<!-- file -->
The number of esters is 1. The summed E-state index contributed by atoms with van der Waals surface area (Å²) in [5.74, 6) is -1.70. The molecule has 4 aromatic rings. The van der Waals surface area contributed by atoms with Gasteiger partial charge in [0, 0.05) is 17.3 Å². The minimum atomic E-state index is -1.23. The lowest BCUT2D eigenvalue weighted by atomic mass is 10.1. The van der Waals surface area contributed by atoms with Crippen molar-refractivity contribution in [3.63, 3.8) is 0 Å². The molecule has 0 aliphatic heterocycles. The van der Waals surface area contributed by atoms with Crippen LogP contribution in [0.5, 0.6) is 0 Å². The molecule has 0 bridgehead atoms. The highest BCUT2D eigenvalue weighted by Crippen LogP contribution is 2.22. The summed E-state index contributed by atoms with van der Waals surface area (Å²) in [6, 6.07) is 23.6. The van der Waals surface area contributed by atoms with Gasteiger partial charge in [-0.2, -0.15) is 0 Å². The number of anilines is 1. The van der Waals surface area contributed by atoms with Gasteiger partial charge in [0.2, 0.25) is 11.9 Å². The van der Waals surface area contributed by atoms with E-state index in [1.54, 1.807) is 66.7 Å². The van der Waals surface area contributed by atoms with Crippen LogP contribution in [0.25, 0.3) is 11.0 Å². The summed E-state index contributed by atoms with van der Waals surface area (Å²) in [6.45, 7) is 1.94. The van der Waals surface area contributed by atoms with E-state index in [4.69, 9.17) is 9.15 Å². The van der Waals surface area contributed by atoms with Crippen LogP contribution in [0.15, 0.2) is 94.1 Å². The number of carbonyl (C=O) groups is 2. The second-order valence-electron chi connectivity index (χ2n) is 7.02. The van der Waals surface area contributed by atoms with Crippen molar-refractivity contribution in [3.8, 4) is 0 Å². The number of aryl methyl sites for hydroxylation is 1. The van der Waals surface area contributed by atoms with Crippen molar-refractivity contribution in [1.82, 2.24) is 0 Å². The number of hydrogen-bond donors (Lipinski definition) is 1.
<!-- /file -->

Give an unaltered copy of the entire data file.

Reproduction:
The number of esters is 1. The summed E-state index contributed by atoms with van der Waals surface area (Å²) in [5.74, 6) is -1.70. The molecule has 4 aromatic rings. The van der Waals surface area contributed by atoms with Gasteiger partial charge in [0, 0.05) is 17.3 Å². The minimum atomic E-state index is -1.23. The lowest BCUT2D eigenvalue weighted by atomic mass is 10.1. The van der Waals surface area contributed by atoms with Crippen molar-refractivity contribution in [3.63, 3.8) is 0 Å². The molecule has 0 aliphatic heterocycles. The van der Waals surface area contributed by atoms with Crippen LogP contribution in [0.5, 0.6) is 0 Å². The molecule has 0 bridgehead atoms. The highest BCUT2D eigenvalue weighted by Crippen LogP contribution is 2.22. The summed E-state index contributed by atoms with van der Waals surface area (Å²) in [6, 6.07) is 23.6. The van der Waals surface area contributed by atoms with Gasteiger partial charge in [-0.2, -0.15) is 0 Å². The number of anilines is 1. The van der Waals surface area contributed by atoms with Gasteiger partial charge in [0.2, 0.25) is 11.9 Å². The van der Waals surface area contributed by atoms with E-state index in [1.54, 1.807) is 66.7 Å². The van der Waals surface area contributed by atoms with Crippen LogP contribution in [0.25, 0.3) is 11.0 Å². The summed E-state index contributed by atoms with van der Waals surface area (Å²) in [6.45, 7) is 1.94. The van der Waals surface area contributed by atoms with E-state index in [4.69, 9.17) is 9.15 Å². The van der Waals surface area contributed by atoms with Crippen LogP contribution in [0.15, 0.2) is 94.1 Å². The number of carbonyl (C=O) groups is 2. The second-order valence-electron chi connectivity index (χ2n) is 7.02. The van der Waals surface area contributed by atoms with Crippen molar-refractivity contribution in [3.8, 4) is 0 Å². The number of aryl methyl sites for hydroxylation is 1. The van der Waals surface area contributed by atoms with Crippen molar-refractivity contribution in [1.82, 2.24) is 0 Å². The number of hydrogen-bond donors (Lipinski definition) is 1.